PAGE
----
A senior looks back on The Tartan experience

Pittsburgh instrument builder Michael Johnsen performs a synthetic soundscape at the April 2013 wats:ON? Festival. (credit: Andrew Viny/) Pittsburgh instrument builder Michael Johnsen performs a synthetic soundscape at the April 2013 wats:ON? Festival. (credit: Andrew Viny/)

From four years writing reviews for The Tartan, here’s my list of the best of the best:

Carnegie Museum of Art (CMOA): Storyteller: Photographs of Duane Michals
I’ve never wanted to milk an exhibit dry as I have Storyteller. Michals isn’t just a photographer; he’s a craftsman, piecing together stories with whatever media he has available. His work is simultaneously artful and activist, simple and deeply thought provoking. And there’s a lot of it. That’s where the masterful touch of CMOA curators came into play: How to build an exhibit that both organizes all there is to display, and guide us through such that we discover the genius for what it is? This one was pretty perfect. I went back again and again before it closed in February.

Faculty Interview: Reza Vali
When I sat down with Professor of Composition Reza Vali in February 2014, I expected to learn about “Elements,” the piece he had co-composed that was due to premiere with the Pittsburgh Symphony Orchestra that month. Instead, I got a story — nearly unbelievable in its scope — spun in the whining half-tones of the Persian melodies from Vali’s youth. Vali told me about dastgah, the Persian music system, and his mission to create a Western instrument that could play the notes-between-notes that color those classic tunes. This interview changed me. It’s an inspiring reminder that our campus is scattered all over with hidden diamonds, faculty who are literal icons in their fields.

Carnegie Museum of Natural History: Roads of Arabia
Tied with Storyteller, Roads of Arabia is one of my favorite exhibits I’ve seen grace either Carnegie museum. There’s something remarkable about an exhibit that takes you out of your habitat and places you so wholly and seamlessly into another. Maybe it was the 6,000-year-old anthropomorphic steles guarding the doors, their wizened human expressions speaking sadness, that made me feel a desert wanderer myself. The curators at the Carnegie museums know how to stun with their material, and Roads of Arabia — in its understated way — has been one of their best.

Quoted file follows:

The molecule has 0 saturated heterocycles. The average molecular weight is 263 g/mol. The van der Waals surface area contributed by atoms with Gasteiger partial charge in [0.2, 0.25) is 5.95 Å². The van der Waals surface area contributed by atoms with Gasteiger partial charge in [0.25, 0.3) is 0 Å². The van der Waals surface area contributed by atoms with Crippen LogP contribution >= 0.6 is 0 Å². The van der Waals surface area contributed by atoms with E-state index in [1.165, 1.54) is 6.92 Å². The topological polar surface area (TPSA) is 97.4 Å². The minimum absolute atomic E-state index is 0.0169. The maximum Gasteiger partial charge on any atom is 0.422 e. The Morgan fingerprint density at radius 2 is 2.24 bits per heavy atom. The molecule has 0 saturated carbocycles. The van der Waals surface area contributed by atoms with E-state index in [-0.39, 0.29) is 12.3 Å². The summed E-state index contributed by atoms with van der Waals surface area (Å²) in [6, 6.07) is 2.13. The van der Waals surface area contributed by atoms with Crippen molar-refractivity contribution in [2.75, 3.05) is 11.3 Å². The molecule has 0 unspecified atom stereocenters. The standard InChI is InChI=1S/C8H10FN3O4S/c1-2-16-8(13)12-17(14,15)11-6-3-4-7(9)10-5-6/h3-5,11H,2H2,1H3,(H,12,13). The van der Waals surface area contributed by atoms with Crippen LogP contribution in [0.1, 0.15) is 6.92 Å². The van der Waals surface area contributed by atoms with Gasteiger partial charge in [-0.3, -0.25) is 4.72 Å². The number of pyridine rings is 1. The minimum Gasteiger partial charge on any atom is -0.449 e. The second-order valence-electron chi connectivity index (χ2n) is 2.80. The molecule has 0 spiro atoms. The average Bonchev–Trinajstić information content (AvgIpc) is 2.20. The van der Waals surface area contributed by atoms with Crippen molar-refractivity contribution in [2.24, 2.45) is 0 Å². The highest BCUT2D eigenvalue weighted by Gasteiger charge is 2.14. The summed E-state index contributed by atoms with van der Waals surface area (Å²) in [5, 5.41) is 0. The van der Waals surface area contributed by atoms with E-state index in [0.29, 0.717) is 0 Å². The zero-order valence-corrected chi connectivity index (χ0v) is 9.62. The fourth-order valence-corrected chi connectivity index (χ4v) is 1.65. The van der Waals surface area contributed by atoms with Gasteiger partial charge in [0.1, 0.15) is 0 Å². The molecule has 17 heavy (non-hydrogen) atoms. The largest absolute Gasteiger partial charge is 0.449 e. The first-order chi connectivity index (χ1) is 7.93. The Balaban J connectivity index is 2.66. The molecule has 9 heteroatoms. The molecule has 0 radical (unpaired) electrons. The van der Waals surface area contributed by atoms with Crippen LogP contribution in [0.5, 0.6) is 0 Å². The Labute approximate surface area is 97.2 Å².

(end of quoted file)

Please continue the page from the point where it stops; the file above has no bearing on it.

wats:ON? Festival 2013: NOISE
Not every act during this festival was my favorite. In fact, I found one of them downright intolerable. But when I was a guest at wats:ON?, I felt like an insider on some big secret. At wats:ON, artists, and students met and shared their work, opened their eyes to new sights and sounds. I saw projects I didn’t expect to see, and will probably never see again. It had the feel of an exclusive, art-sharing club when in reality, it was incredibly accessible, hosted in the College of Fine Arts and entirely free to attend.

The Mattress Factory: Gestures
It seems not many students venture to the Mexican War Streets neighborhood, weaving through the artfully painted row houses to find the hidden treasure that is the Mattress Factory, a museum of exclusively installation art. What does installation art mean? The art isn’t confined to frames and canvases: It creeps into the viewer space until it surrounds you. Gestures was one of the most vivid examples of this when it opened in April 2012, with rooms filled with rope dangling from the ceiling and apple-red balloons you took outside and lifted to the sky. The Mattress Factory rotates through exhibits excruciatingly slowly, with maybe one or two openings a semester at most. But when these openings happen, they’re worth the trip.

Pittsburgh Symphony Orchestra: Anne-Sophie Mutter
Violin soloist Anne-Sophie Mutter dazzled in this September 2011 performance with the Pittsburgh Symphony Orchestra, but the PSO itself stunned me more. I discovered the Symphony was wonderful, and thought maybe I could start writing about it. I’ve been to see the PSO many, many times since, and every time they blow me away. With the ability to consistently bring world-class soloists to the Steel City, the PSO’s best asset is its own talent. When concertmaster Noah Bendix-Balgley picks up his violin, his nectar-sweet sound floors me every time. I’m probably one of very few in saying that the Symphony has become one of my top destinations as a college student. But they’ve never disappointed me, and I find myself newly inspired every time I go.